OLSON v. OLSON

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Supreme Court, Appellate Division, First Department, New York.

Stephanie OLSON, Plaintiff–Respondent, v. David OLSON, Defendant–Appellant.

10442

Decided: November 26, 2019

Mazzarelli, J.P., Kapnick, Gesmer, Moulton, JJ. David Olson, appellant pro se. Stephanie Scherr Olson, respondent pro se.

Order, Supreme Court, New York County (Tandra L. Dawson, J.), entered November 1, 2018, which, after a hearing, held defendant in contempt for failure to comply with a pendente lite child support order and committed him to the New York City Department of Correction for 60 days or until he pays child support arrears in the amount of $81,575, unanimously affirmed, without costs.

In its October 25, 2016 pendente lite order, the court imputed income to defendant and found that he was capable of paying $3,625 per month as child support. In the order now on appeal, the court correctly determined that defendant's admitted failure to pay temporary child support constituted a knowing violation of a lawful court order, and that his conduct was calculated to, or actually did, defeat, impair, impede, or prejudice plaintiff's rights or remedies (Judiciary Law § 753[A][3]).

Defendant raises three issues on appeal, all of which we reject. First, contrary to defendant's contention, the court held a full evidentiary hearing on plaintiff's contempt motion. Furthermore, there is no statutory requirement that a motion for a downward modification be decided before a previously filed motion for contempt can be decided.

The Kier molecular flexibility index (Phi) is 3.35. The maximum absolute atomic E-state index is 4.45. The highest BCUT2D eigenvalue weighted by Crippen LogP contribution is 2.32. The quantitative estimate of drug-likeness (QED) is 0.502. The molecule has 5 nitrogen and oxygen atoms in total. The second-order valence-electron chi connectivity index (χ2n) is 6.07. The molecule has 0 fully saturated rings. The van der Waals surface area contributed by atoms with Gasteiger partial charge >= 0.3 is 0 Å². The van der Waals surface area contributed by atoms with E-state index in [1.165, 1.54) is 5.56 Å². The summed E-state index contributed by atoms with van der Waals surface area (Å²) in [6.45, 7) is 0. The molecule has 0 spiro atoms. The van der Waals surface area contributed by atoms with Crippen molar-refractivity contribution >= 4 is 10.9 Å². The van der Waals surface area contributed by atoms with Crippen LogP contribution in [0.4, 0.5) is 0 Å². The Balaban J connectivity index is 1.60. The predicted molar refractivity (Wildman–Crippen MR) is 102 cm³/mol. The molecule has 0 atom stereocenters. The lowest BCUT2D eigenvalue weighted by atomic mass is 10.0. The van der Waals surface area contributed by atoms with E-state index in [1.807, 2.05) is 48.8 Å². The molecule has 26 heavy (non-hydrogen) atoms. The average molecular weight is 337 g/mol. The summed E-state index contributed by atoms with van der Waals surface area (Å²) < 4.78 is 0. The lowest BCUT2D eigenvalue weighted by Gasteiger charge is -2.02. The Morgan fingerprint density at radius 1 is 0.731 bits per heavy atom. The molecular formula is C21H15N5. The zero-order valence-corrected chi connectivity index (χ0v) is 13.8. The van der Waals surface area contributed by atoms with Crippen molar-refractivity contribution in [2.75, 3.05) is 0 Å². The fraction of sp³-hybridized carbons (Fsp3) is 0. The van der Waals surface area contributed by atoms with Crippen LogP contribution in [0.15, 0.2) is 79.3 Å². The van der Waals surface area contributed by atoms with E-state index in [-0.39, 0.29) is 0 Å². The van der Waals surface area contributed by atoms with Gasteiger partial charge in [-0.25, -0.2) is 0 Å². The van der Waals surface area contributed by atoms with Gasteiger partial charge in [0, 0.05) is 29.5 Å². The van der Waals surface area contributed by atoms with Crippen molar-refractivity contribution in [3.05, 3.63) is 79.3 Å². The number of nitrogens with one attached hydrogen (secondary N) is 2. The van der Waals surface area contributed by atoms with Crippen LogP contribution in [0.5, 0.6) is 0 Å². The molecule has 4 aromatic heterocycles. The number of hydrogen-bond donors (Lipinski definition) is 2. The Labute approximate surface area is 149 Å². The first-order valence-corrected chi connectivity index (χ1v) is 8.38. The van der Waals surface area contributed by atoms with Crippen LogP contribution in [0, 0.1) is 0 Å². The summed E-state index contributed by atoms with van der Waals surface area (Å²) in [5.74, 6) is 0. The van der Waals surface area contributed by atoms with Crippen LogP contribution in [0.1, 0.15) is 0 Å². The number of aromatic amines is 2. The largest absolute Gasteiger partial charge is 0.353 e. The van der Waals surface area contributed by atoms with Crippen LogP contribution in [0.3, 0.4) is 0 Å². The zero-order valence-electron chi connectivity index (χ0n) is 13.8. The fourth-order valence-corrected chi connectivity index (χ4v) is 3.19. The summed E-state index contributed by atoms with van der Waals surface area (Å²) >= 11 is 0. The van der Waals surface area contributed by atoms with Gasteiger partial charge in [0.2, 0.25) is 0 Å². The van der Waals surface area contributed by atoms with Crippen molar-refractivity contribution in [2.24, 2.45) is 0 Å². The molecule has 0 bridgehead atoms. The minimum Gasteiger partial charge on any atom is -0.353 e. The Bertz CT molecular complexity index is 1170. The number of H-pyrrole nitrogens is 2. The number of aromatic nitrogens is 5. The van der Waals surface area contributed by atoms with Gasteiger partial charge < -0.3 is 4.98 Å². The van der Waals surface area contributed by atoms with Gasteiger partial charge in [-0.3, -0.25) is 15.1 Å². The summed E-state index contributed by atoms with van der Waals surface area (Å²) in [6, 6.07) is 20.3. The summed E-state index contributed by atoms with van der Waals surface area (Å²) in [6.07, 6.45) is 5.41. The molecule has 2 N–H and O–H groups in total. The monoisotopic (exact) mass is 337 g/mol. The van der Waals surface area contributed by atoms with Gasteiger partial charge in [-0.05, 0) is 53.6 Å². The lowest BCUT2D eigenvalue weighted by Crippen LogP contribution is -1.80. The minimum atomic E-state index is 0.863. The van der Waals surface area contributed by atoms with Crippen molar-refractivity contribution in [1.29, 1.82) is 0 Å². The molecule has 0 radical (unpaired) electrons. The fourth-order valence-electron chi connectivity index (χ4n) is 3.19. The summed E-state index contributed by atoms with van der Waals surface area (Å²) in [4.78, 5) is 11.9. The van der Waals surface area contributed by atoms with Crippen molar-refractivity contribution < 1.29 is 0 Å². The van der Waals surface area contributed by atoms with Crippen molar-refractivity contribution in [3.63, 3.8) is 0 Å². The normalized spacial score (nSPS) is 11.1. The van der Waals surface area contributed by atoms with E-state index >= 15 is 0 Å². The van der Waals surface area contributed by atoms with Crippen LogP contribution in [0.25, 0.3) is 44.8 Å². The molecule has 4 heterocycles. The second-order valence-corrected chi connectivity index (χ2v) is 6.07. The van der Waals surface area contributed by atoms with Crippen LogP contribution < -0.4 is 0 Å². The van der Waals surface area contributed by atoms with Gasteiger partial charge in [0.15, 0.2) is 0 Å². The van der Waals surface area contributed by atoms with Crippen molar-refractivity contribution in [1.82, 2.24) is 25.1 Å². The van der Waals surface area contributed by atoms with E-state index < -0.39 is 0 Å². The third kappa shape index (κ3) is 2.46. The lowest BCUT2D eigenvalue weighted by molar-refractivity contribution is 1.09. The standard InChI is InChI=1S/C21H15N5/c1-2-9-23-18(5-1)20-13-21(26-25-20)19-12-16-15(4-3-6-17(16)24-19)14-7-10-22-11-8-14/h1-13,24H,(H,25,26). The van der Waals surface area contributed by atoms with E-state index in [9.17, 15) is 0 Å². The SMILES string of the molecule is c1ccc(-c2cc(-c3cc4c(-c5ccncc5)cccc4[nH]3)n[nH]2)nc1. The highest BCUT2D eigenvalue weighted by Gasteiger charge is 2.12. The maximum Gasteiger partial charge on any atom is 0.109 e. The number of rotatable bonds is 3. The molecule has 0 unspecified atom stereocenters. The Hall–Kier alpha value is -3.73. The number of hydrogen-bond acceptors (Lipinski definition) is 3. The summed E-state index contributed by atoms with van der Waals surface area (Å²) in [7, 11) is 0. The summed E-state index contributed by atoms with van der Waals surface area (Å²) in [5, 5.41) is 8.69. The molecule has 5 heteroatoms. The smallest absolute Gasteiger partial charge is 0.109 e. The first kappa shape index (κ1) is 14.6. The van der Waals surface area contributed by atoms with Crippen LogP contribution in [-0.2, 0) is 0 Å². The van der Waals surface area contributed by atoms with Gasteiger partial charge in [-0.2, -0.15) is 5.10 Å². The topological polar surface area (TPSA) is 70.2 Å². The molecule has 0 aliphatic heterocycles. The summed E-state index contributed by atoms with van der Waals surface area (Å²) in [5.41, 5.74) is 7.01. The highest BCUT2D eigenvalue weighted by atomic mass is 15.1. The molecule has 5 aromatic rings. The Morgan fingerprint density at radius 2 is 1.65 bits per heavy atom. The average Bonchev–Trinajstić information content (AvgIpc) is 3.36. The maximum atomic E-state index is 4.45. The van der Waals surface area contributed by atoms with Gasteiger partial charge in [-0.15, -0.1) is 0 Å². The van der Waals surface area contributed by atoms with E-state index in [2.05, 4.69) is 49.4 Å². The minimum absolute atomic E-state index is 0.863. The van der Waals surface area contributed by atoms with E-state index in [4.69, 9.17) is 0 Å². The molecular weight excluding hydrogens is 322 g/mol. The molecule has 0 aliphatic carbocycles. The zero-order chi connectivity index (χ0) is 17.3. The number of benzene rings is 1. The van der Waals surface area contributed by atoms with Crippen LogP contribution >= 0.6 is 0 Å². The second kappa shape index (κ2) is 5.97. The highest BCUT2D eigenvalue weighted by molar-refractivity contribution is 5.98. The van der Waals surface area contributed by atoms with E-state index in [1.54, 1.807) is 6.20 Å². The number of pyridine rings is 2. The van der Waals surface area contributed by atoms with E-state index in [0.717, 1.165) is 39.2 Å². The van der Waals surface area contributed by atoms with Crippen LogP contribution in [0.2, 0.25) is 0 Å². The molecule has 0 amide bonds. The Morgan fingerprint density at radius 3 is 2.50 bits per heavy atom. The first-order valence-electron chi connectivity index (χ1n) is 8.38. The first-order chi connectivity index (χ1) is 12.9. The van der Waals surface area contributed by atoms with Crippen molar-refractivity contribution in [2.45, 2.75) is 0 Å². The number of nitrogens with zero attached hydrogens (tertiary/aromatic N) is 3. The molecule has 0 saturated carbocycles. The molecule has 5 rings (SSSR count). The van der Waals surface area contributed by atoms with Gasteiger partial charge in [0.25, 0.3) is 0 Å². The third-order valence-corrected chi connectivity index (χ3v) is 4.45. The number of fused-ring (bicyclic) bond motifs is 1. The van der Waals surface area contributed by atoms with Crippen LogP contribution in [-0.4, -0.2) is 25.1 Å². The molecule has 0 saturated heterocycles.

Second, defendant argues that DRL § 245 requires a showing that less drastic remedies would be ineffective before imposing incarceration as punishment for contempt. However, that statute was amended in 2016 and no longer requires such a showing (DRL § 245; see also Cassarino v. Cassarino, 149 A.D.3d 689, 691, 50 N.Y.S.3d 558 [2d Dept. 2017]).

Third, defendant argues that the court erred in holding him in contempt because the Judiciary Law only permits a court to punish a party for civil contempt for non-payment of a sum the court has ordered him to pay “in a case where by law execution can not be awarded for the collection of such sum ․” (Jud. L. § 753[A][3]). Here, however, plaintiff cannot avail herself of any other enforcement mechanisms for three reasons. First, enforcement of a money judgment might result in defendant's child support arrears being paid from marital assets, thus decreasing their availability for distribution. Second, even if the motion court accepted defendant's claim that he earned $17 per hour working part time at a Home Depot, income execution would be insufficient to collect the sum of child support awarded. Finally, plaintiff states in her brief, and defendant does not deny, that the motion court ruled on March 19, 2018 that income execution was unavailable.

Accordingly, the motion court properly issued, as punishment for defendant’s contempt, an order of commitment directing that defendant remain in the custody of the New York City Department of Corrections for the lesser of 60 days or until he pays support arrears of $81,575 (Jud. L. §§ 753[A][1]; 774).